Because of FASB 157, the banks are entitled to value the properties at mark-to-manager’s best estimate rather than mark-to-market. As the economy withers, the strip malls and other office parks start to vacant and the developers fail to make payment. These properties usually lie dormant until the bank folds and the FDIC takes a loss when it closes the bank. As time goes on the rating agencies will downgrade US sovereign debt and the banks as well. Then the US will face failed Treasury auctions and the banks will not do any kind of lending.

    Then, I believe that “Credit Bosses”, that is credit seigniors, will oversee the disbursement of credit both in the US and Europe.

    Here in the US, I envision, a Financial Regulator, will exercise Discretionary Governance, and announce a Home Leasing Program administered by the banks on their REO properties and those of Freddie Mac, Fannie Mae and the US Federal Reserve. Mortgage lending and securitization of loans will cease, and leasing of homes will be a public private partnership cooperative endeavor. Companies that have done servicing mortgage-backed securities, such as Anworth Mortgage Asset Corporation, ANH, will quickly disappear from the economic landscape, as mortgage bond funds such as Goldman Sachs Mortgage Bonds, GSUAX, tumble in value.

    I also envision that this Credit Seignior, perhaps in public private partnership with American Express, AXP, and Capitol One Finance, COF, will provide seigniorage for credit. He will issue credit mostly to those companies which serve strategic national needs.

    In Europe, I see a new role for the President of the ECB. I envision that in response to severe credit contraction and banking ill-liquidity, that he also will be Credit Seignior, as he accepts sovereign and other debt and issues credit to Eurozone member banks thereby keeping some degree of money liquidity flowing.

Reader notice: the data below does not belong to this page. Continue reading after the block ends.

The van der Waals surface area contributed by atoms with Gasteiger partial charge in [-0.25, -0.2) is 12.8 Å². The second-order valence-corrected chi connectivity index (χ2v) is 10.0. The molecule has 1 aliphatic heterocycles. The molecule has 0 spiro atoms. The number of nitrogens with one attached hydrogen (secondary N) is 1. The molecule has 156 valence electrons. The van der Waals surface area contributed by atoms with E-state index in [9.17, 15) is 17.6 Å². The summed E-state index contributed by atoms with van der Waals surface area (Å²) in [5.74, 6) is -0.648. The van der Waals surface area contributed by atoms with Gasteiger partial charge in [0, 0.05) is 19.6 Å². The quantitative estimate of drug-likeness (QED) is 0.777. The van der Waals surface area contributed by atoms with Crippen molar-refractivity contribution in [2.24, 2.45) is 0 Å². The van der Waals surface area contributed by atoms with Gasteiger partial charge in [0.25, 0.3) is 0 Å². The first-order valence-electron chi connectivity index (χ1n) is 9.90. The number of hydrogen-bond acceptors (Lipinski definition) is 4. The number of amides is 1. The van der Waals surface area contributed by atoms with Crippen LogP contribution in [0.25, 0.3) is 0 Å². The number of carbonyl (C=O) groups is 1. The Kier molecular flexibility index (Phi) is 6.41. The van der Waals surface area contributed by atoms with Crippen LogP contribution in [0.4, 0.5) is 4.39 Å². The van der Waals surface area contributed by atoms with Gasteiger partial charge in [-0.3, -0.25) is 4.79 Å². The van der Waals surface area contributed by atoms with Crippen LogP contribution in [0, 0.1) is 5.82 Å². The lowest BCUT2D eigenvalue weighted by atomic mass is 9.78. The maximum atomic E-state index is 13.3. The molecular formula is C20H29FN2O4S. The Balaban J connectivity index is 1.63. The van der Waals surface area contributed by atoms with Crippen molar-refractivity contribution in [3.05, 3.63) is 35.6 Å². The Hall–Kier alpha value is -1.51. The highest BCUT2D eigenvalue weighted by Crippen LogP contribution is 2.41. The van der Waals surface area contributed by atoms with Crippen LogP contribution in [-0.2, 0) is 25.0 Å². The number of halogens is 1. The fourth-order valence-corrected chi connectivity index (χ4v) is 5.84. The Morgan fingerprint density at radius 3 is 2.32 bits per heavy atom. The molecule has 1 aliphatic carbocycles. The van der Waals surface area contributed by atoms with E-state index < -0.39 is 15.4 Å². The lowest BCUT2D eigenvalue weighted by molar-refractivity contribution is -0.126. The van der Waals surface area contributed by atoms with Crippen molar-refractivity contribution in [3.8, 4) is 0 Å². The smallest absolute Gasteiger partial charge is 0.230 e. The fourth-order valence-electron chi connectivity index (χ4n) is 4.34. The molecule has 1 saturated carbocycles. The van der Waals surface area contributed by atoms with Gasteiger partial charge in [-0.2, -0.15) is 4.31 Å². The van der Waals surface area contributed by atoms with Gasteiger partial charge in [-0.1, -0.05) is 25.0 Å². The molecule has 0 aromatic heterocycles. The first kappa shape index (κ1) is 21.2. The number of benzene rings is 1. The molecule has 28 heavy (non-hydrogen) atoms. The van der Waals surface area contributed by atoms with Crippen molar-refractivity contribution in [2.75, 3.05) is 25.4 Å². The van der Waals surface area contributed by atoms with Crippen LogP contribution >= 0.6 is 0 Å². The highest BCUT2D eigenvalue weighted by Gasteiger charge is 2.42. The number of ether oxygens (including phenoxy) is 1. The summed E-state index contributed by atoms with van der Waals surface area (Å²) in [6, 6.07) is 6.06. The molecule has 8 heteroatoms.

The European Financials stock market rally is over and the Euro is falling lower, as the chart of the European Financials EUFN shows it to be topped out and falling 1.2% lower today. And the chart of the 2x Euro ETF URR shows it falling 5.6% lower; thus both stock deflation and currency deflation is underway.

    And Bond deflation has commenced as well, as can be seen in the 2x US Government Bond ETF UBT falling lower.

    So a total debt deflationary vortex has formed with stocks, currencies and bonds all trading lower. Today, August 4, 2010, the world has entered into Kondratieff Winter, that is the final season of economic and political experience where wealth will be exhausted and liberty destroyed as regional governance will rise to provide for political security and economic sustainability.

    August 4th, 2010 at 1:47 pm

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2012 Total Collapse Of The U.S. Economy

This is my site Written by ysdata on March 26, 2009 – 7:39 pm